Behavioral Game Theory: Experiments in Strategic Interaction
One Section Available to Choose From:
|Course Dates||Weeks||Meeting Times||Status||Instructor(s)||CRN|
|July 29, 2013 - August 02, 2013||1||M-F 3:50-6:40P||Waitlisted||I Chen||10475|
This is an undergraduate level course for pre-college students on game theory and experimental economics. The purpose is to provide a thorough introduction to experimental economics so students can learn how to conduct an experiment in economics and how to analyze the data in the experiment. Besides the interests in game theory, it tells students how people really interact with each other in daily life.
The standard game theory asks how rational geniuses play games, but ignored until recently how average people with emotions and limited foresight actually play games. This course introduces decision-making (mainly laboratory) experiments in economics, and related behavioral theories. We'll learn why and how economists use controlled experiments to learn about economic behavior. And we'll see how the experimental results affirm (or differ from) economic theory and/or field data.
The games we are going to study include the prisoner's dilemma, the beauty contest game, the public goods game, the bargaining experiments, and the auctions games. The introduction of game theory will also be covered. However, having a mathematic background is not necessary. You'll learn theory by playing games. At the end of the class, you will have the chance to earn prizes according to your performance in the games.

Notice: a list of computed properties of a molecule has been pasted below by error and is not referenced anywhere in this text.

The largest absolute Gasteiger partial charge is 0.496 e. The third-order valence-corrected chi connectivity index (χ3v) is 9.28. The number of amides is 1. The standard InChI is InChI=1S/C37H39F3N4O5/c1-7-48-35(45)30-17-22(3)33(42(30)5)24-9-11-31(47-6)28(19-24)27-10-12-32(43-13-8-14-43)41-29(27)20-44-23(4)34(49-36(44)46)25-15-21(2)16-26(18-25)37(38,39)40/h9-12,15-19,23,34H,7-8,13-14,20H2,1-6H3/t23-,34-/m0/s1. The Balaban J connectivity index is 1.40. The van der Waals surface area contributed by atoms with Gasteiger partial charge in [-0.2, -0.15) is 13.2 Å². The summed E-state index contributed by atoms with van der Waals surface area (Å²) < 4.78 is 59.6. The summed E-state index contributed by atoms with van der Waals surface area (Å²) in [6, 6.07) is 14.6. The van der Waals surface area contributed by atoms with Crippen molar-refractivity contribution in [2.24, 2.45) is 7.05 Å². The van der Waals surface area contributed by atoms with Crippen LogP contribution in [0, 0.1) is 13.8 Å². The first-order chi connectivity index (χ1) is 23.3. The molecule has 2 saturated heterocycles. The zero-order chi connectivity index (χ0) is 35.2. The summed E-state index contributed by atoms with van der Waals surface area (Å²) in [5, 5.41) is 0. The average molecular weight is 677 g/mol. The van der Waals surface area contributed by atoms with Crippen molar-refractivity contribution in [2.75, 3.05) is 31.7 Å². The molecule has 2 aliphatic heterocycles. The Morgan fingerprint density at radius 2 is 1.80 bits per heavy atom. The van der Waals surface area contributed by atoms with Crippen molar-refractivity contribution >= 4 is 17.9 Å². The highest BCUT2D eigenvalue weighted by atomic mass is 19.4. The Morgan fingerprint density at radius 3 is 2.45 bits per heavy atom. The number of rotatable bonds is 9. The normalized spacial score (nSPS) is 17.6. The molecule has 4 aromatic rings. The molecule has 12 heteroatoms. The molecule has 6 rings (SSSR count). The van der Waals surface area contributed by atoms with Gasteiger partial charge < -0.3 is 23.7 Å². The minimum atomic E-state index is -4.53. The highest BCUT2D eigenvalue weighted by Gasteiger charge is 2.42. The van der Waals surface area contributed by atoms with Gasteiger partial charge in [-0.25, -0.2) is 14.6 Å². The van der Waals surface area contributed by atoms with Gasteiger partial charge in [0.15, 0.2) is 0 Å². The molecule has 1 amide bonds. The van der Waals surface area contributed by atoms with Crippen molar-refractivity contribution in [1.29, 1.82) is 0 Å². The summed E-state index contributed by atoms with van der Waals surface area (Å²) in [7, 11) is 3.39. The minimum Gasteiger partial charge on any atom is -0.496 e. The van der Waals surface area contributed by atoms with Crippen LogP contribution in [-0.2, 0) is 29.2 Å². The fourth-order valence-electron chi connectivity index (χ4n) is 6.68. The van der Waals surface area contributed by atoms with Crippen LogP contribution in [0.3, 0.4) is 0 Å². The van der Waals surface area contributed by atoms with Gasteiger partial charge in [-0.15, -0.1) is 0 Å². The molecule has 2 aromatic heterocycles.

This course is mainly for students who are interested in economics, business, political science, and psychology. It provides an easy way to learn game theory so students can have a basic understanding in economics. Also, it provides a thorough introduction to experimental economics so students can start to perform their own research in this field.
1.Introduction to game theory: You are expected to understand the basic idea in simultaneous-move games and sequential-move games.
2.Introduction to experimental economics: You are expected to learn the process by which economists run experiments, and to describe how the experimental results affirm (or differ from) economic theory and/or field data.
3.Running an experiment: You will learn how to design the experiment in finance and economics. And you will be able to run z-tree program.